On New Year’s Day 1900, in a spirit of high optimism, the Swedish designer and social reformer, Ellen Key, published her design manifesto, Barnets Århundrade (The Century of the Child). The Italian philosopher and educationalist, Maria Montessori, whose ideas on pedagogy were shortly to circle the globe, claimed that Key had defined the great social project of their age. As the design historian Juliet Kinchin wrote, this was “that the well-being of children was the defining mission of the century to come”.
In 2012 the Museum of Modern Art (Moma) in New York celebrated Key’s manifesto in a retrospective exhibition called Century of the Child: Growing by Design 1900–2000, charting the child-centred ambitions of architecture and design in the 20th century. The exhibition revisited Key’s ideas, while provocatively suggesting that it was designing for children that enabled the critical breakthrough into modernism. The young were perceived as having a natural affinity with colour and pattern – as well as appreciating the tactile and sensual attributes of design – all of which became distinguishing characteristics of the modernist credo.
Women designers and educationalists such as Key herself, Montessori, Jane Addams, Grete Lihotsky, Friedl Dicker and, here in Britain, the McMillan sisters and Dora Russell all played a major part in this stylistic and social upheaval. According to Kinchin it was the kindergarten movement that created “the building blocks of modern design”. Architects such as Frank Lloyd Wright, Jan Duiker, Kaj Gottlob, Richard Neutra, Eliel Saarinen, Aldo van Eyck and Grete Lihotsky were inspired by the new pedagogy, and their designs for nurseries, open-air schools and children’s clinics created the pattern book for a modernist civic architecture. While not everybody was happy with this fundamental refashioning of childhood, it became a settled state of affairs, and remains an unprecedented achievement.
If the 20th century was the century of the child, then the 21st century may well become the century of the elderly. Ageing populations are causing governments to re-think public health priorities and resources. Where spending money on the health of children and young people possessed a simple moral clarity – who could possibly disagree with “investing in the future”? – prioritising the needs of the elderly in an age of austerity is new political territory, as living to old age is a recent phenomenon.
The two are connected. The unprecedented increase in life expectancy in the first half of the 20th century was a direct result of the reduction in levels of infant and child mortality brought about by the campaigns of Key and others. What they sowed, we now reap. To adapt the song by the Who, most people died before they got old. Old age was once venerated because it was rare; now the elderly are sometimes regarded as surplus to requirements.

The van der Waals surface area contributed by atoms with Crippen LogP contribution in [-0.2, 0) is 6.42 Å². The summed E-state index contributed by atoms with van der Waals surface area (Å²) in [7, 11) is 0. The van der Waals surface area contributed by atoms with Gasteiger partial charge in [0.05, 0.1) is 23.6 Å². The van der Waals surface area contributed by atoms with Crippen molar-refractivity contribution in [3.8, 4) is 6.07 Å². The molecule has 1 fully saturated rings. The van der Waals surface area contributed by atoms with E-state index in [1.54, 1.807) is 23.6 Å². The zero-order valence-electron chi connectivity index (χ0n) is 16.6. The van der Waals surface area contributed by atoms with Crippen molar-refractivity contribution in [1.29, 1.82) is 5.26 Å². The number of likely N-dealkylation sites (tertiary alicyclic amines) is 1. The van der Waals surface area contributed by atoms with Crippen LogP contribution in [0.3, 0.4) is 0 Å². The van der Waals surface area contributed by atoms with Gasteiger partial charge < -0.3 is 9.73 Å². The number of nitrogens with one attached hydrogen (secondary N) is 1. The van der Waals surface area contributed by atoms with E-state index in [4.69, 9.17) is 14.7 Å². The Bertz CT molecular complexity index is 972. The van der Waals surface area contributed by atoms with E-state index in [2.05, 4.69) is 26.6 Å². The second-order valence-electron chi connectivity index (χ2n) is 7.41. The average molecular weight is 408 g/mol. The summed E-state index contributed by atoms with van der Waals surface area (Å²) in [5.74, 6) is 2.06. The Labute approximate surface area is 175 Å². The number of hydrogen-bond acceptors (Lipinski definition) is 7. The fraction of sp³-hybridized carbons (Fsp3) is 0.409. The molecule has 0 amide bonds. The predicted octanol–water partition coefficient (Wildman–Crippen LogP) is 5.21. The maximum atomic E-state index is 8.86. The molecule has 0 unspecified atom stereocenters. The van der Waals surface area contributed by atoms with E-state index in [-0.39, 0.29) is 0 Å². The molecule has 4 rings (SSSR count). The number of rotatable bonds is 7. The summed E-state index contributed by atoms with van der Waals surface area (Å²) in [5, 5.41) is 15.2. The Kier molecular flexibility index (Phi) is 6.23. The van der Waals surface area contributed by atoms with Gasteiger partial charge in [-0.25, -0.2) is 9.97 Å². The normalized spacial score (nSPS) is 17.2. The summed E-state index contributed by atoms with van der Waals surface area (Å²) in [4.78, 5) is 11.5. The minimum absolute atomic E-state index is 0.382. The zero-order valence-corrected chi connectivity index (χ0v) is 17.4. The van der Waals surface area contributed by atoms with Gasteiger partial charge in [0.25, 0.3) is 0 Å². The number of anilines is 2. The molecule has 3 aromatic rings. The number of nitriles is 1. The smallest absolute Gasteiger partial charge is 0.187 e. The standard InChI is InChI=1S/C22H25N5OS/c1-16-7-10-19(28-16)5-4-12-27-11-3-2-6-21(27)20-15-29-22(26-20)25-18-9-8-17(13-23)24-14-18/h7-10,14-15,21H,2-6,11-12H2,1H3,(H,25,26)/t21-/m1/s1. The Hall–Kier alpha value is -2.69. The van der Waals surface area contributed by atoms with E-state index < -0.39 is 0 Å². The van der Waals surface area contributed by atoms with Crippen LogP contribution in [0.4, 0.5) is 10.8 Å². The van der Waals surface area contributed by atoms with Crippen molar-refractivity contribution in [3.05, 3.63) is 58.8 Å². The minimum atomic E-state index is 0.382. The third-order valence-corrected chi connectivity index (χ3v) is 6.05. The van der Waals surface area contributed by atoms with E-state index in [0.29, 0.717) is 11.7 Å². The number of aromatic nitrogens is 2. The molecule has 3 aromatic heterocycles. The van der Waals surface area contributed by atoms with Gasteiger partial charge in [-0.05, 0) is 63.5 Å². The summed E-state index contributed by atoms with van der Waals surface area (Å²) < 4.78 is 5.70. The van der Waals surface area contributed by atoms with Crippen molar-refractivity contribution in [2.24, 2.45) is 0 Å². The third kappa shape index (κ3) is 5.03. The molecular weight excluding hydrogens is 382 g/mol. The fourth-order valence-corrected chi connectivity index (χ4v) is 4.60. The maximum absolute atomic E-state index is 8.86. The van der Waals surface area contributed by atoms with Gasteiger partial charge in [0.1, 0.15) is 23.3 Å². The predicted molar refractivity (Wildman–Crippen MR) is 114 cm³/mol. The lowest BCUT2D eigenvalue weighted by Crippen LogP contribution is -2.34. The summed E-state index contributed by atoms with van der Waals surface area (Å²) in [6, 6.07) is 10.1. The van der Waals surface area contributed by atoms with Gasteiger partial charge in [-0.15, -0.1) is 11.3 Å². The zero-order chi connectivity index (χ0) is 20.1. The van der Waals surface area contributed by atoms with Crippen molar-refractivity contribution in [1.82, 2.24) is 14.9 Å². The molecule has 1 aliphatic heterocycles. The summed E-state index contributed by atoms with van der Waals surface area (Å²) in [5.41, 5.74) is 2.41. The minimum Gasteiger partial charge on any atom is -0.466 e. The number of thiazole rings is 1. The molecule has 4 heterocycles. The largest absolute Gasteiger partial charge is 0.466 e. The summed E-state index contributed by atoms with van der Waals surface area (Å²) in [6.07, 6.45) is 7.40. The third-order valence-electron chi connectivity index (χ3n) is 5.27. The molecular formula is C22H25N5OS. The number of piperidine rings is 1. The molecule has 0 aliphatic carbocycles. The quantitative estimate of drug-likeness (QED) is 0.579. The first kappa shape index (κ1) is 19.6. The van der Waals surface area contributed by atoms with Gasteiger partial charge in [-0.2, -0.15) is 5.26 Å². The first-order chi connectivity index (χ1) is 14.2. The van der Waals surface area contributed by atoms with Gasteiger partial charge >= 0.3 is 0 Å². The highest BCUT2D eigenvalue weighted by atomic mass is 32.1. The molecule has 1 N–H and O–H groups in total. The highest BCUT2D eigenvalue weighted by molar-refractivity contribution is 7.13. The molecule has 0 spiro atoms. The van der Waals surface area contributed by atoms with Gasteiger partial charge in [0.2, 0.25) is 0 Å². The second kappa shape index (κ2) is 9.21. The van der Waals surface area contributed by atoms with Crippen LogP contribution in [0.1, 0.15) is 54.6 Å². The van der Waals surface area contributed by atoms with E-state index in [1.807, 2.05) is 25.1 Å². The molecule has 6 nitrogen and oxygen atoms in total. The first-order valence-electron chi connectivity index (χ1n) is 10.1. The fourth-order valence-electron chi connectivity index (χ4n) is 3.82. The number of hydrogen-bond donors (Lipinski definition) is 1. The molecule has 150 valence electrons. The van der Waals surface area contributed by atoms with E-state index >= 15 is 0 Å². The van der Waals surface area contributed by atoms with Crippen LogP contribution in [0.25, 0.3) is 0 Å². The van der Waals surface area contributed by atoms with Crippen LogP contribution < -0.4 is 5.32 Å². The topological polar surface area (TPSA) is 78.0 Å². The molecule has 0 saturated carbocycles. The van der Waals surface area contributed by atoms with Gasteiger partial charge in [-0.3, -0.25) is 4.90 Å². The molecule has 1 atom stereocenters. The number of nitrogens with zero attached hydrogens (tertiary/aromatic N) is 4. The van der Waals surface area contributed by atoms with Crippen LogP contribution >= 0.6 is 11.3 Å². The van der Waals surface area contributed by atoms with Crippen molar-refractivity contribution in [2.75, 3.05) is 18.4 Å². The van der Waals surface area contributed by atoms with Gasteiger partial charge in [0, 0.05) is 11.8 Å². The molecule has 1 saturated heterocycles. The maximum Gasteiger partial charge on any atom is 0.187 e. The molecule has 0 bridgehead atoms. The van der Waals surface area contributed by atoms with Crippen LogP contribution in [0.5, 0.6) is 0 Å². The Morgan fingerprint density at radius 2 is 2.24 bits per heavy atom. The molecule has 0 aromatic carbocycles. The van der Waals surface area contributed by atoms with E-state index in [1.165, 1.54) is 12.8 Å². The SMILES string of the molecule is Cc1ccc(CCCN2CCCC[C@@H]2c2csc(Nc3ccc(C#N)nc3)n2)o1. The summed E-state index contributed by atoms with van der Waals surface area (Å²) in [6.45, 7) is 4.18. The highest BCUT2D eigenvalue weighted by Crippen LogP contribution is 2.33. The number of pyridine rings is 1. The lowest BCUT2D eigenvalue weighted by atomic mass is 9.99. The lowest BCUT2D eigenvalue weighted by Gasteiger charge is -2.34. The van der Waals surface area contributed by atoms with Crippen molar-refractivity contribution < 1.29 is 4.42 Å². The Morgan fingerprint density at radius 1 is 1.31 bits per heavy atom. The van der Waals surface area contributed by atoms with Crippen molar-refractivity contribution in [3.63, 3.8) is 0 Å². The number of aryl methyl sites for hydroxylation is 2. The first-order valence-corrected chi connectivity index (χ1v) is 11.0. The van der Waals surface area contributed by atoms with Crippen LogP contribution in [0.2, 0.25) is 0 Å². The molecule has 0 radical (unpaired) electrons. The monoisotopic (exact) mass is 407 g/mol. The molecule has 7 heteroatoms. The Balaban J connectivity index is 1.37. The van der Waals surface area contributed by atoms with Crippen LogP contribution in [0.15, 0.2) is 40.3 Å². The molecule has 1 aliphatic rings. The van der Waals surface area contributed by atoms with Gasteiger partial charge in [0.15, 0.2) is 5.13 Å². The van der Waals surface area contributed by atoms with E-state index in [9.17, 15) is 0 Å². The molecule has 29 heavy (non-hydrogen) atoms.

Over 65s now make up 18 per cent of the UK population, but by 2046 this figure will be 25 per cent. Many will be in relatively good health, but the demands older people make on health services increase exponentially with each additional year of life. The Nuffield Trust estimates that 40 per cent of NHS spending is taken up by the over 65s, and international studies suggest that around 10 per cent of all health spending is devoted to those in their last year of life (in Finland this figure is 14 per cent). Such statistics set alarm bells ringing in a world in which cost-benefit analysis is now embedded in neoliberal economics.
Balancing the differing care needs of the elderly, the infirm and those approaching the end of life, has become an ethical and financial minefield. The borders between the care of the elderly and “end of life” care remain strictly demarcated – attracting differential status and funding – even though both are part of the same “continuum of need”, to use a phrase from the late philosopher Mary Warnock. This makes no sense at all given that, as American physician and writer Atul Gawande suggests in Being Mortal (2014), “most of us will spend significant periods of our lives too reduced and debilitated to live independently”.
Two trends are clear. There is growing disillusionment with institutionalised care homes (“God’s waiting rooms”), and this is now producing a political movement towards “ageing in place” programmes, where people are cared for at home as long as possible; both trends can be seen across Europe according to an international symposium recently held at Leiden University. The rationale for home-based care is as much financial as ethical, given the cost to the public purse of residential care. In the UK local authorities pay on average £600 per week for a care home place, £800 per week for a nursing home place, and the cost to the NHS for an elderly patient to occupy a bed in a general hospital (where many old people spend their last months) is in the region of £2,000 per week.
What Ellen Key’s book did for childhood, Philippe Ariès’s eschatological history, The Hour of Our Death (1980), has done for the ethics of end-of-life care. Ahead of his time, Ariès predicted “the triumph of medicalisation” as societies succumbed to the idea that death could be postponed – if not finally resisted – by advances in medication and prosthetic technology (as Silicon Valley transhumanists now hope). Governed by a prerogative to preserve life, medical professionals understandably supported such advances, not anticipating that other ethical dilemmas would arise once death was perceived as a system failure rather than as an existential inevitability.
“Modern society tries to deconstruct death by turning it into a series of medical battles,” was philosopher Zygmunt Bauman’s opinion. Ending one’s days in hospital may offer reassurance and clinical expertise, but the conditions are frequently demeaning and occasionally brutal.
For increasing numbers of elderly patients suffering with dementia – and perhaps even more for their families – it is the ultimate nightmare. This is the contemporary horror Nicci Gerrard describes in her recent book What Dementia Teaches Us About Love. Soon there will be one million people in the UK suffering from dementia – which Gerrard says is now known as “the disease of the century”.
The failure of hospitals as places for the dying led to two major UK success stories in palliative care: the modern hospice movement and Maggie’s Cancer Care Centres. Since Cicely Saunders established St Christopher’s Hospice in Sydenham in 1967, more than 200 hospices have been established in Britain. Largely funded by charitable donations, they have become much-loved local institutions.